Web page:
Smart Telescopes: You might think that with computers in everything from appliances to cars, someone would have put a computer in a telescope by now. And you'd be right! Actually the computer doesn't go in the scope itself, but in the mount, along with electric motors on both axes.
A motorised telescope on a "smart" altazimuth mount can track celestial objects as accurately as one on a more bulky and complicated equatorial mount. Even better, once you set up the scope and initialise the computer with the current date, time, and location, it can automatically point to thousands of celestial objects.
Until recently such futuristic capabilities would set you back many thousands of dollars But a new generation of battery-powered "smart scopes" has come onto the market at very affordable prices. These instruments can do things no commercial telescope has ever done before. A key press or two gives the times of sunrise and sunset, moonrise and moonset, and the dates of meteor showers, solstices, equinoxes, and eclipses. Or choose a guided tour of the best celestial showpieces, complete with a digital readout describing what we know about each object. These scopes literally give you a beginner's course in astronomy.
Too many new owners of telescopes ? even with decent, well aligned finders ? can't locate anything but the Moon and a few bright stars or planets with their instruments. Eventually they throw their hands up in frustration and their telescopes into a closet. This problem could become a thing of the past in an era when a budding astronomer can point his or her telescope at virtually any object with the push of a button.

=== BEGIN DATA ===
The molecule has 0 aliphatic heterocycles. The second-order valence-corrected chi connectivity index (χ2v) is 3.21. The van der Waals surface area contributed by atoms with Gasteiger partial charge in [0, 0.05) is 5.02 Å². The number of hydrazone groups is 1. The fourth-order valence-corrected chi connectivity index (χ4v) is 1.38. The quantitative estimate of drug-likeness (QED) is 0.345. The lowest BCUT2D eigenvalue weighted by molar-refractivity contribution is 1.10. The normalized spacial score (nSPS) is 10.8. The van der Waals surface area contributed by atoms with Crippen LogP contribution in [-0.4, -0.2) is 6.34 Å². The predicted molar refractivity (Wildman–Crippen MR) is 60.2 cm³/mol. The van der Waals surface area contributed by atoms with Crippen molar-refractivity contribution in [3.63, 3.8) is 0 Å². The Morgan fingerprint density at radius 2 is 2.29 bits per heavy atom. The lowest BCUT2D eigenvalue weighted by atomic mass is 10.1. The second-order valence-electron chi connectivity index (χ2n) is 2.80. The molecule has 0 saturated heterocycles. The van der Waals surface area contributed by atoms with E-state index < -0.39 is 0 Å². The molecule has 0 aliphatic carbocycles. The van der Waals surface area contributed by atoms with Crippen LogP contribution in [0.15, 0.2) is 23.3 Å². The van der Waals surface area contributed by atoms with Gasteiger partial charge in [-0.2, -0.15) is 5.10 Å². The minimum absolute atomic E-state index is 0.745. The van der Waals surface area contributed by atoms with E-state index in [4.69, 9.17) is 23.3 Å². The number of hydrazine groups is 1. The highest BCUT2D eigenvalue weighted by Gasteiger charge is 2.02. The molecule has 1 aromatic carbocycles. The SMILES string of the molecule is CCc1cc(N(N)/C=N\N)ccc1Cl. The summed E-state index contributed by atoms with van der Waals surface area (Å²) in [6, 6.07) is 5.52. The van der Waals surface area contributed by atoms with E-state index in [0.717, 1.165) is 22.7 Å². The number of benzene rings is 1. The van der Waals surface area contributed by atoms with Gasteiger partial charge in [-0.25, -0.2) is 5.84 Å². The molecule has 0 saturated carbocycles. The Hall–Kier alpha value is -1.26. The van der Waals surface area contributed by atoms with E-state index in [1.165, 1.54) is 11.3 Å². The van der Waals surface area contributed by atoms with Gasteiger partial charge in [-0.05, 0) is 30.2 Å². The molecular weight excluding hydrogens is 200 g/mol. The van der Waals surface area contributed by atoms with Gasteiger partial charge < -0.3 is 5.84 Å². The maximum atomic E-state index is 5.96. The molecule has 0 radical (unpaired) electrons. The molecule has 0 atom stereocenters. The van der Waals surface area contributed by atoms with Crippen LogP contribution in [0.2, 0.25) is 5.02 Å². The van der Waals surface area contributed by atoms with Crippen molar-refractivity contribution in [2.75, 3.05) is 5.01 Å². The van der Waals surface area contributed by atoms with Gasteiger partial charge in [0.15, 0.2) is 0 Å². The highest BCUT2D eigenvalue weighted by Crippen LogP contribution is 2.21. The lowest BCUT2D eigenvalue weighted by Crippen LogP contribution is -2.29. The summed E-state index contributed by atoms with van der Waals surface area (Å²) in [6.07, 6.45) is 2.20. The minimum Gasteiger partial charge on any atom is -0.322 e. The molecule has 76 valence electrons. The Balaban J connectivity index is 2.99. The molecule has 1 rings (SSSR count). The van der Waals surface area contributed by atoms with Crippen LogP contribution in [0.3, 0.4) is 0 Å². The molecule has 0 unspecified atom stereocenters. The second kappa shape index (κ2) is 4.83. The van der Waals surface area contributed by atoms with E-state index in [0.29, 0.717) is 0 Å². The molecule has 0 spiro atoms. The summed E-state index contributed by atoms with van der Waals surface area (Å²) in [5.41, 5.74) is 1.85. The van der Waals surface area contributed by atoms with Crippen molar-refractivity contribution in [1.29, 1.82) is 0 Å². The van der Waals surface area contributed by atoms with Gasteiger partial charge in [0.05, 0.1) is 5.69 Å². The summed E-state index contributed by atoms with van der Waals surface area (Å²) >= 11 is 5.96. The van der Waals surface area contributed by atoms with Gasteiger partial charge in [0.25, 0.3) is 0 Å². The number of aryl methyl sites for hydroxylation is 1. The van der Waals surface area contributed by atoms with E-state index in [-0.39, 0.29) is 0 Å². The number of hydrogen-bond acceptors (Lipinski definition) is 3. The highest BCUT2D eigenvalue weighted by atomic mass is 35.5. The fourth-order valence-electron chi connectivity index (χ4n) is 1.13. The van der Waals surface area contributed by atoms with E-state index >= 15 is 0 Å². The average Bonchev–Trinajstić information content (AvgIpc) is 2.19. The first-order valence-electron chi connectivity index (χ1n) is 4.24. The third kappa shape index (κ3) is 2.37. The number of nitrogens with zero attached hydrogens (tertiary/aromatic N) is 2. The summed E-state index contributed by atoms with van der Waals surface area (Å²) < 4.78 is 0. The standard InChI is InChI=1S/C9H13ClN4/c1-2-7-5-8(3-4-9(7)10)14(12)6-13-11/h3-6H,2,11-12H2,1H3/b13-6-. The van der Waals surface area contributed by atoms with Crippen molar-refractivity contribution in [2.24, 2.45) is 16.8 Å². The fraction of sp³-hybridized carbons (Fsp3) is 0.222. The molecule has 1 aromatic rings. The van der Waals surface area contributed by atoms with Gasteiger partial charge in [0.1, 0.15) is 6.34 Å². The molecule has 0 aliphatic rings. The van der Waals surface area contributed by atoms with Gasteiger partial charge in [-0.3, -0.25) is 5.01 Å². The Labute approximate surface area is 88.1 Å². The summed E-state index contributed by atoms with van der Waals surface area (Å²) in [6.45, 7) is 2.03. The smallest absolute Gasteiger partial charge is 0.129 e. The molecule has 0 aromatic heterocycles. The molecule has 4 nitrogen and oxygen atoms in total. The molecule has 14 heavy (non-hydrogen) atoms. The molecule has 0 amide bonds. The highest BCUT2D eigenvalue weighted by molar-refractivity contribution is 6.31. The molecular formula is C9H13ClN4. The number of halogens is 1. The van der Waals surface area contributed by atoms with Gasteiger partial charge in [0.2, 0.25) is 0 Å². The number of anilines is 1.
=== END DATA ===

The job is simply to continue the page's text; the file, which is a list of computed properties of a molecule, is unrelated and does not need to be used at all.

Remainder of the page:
Still, these new scopes aren't for everyone. For one thing, the affordable models have smaller apertures than similarly priced entry-level scopes that have no electronics. Second, in an altazimuth telescope the image in the eyepiece rotates as the instrument tracks objects rising and setting. If you want to pursue deep-sky (long-exposure) photography, you need a sturdy and precisely aligned equatorial mount instead ? computer or no computer. Third, these telescopes consume lots of electricity, and some models will exhaust a set of batteries in less than one night's observing. Finally, if your "smart scope" fails to show you a particular object, you may have trouble figuring out whether your eye or your telescope is to blame ? that is, unless you know the sky and your charts well enough to confirm that the instrument is pointed to the intended spot on the sky.